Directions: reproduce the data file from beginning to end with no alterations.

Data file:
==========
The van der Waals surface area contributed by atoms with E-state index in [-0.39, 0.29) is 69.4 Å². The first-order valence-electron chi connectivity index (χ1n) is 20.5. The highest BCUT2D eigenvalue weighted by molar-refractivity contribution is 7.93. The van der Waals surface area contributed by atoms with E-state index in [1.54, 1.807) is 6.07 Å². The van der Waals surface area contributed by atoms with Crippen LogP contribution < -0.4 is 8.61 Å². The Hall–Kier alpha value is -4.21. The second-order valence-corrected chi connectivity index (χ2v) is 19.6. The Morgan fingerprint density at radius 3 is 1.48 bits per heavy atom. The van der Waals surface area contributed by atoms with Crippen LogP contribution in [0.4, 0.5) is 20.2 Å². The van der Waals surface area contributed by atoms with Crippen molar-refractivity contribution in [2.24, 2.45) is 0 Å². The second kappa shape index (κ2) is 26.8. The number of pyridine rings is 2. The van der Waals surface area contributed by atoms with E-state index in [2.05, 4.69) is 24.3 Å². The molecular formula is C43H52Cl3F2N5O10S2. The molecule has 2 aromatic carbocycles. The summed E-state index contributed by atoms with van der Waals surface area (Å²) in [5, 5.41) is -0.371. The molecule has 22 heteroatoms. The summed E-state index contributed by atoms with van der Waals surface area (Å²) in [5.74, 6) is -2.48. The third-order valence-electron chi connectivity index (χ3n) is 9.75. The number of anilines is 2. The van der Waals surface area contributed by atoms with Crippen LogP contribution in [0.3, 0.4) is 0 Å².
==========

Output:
The van der Waals surface area contributed by atoms with E-state index in [-0.39, 0.29) is 69.4 Å². The first-order valence-electron chi connectivity index (χ1n) is 20.5. The highest BCUT2D eigenvalue weighted by molar-refractivity contribution is 7.93. The van der Waals surface area contributed by atoms with E-state index in [1.54, 1.807) is 6.07 Å². The van der Waals surface area contributed by atoms with Crippen LogP contribution < -0.4 is 8.61 Å². The Hall–Kier alpha value is -4.21. The second-order valence-corrected chi connectivity index (χ2v) is 19.6. The Morgan fingerprint density at radius 3 is 1.48 bits per heavy atom. The van der Waals surface area contributed by atoms with Crippen LogP contribution in [0.4, 0.5) is 20.2 Å². The van der Waals surface area contributed by atoms with Crippen molar-refractivity contribution in [2.24, 2.45) is 0 Å². The second kappa shape index (κ2) is 26.8. The number of pyridine rings is 2. The van der Waals surface area contributed by atoms with E-state index in [2.05, 4.69) is 24.3 Å². The molecular formula is C43H52Cl3F2N5O10S2. The molecule has 2 aromatic carbocycles. The summed E-state index contributed by atoms with van der Waals surface area (Å²) in [5, 5.41) is -0.371. The molecule has 22 heteroatoms. The summed E-state index contributed by atoms with van der Waals surface area (Å²) in [5.74, 6) is -2.48. The third-order valence-electron chi connectivity index (χ3n) is 9.75. The number of anilines is 2. The van der Waals surface area contributed by atoms with Crippen LogP contribution in [0.3, 0.4) is 0 Å².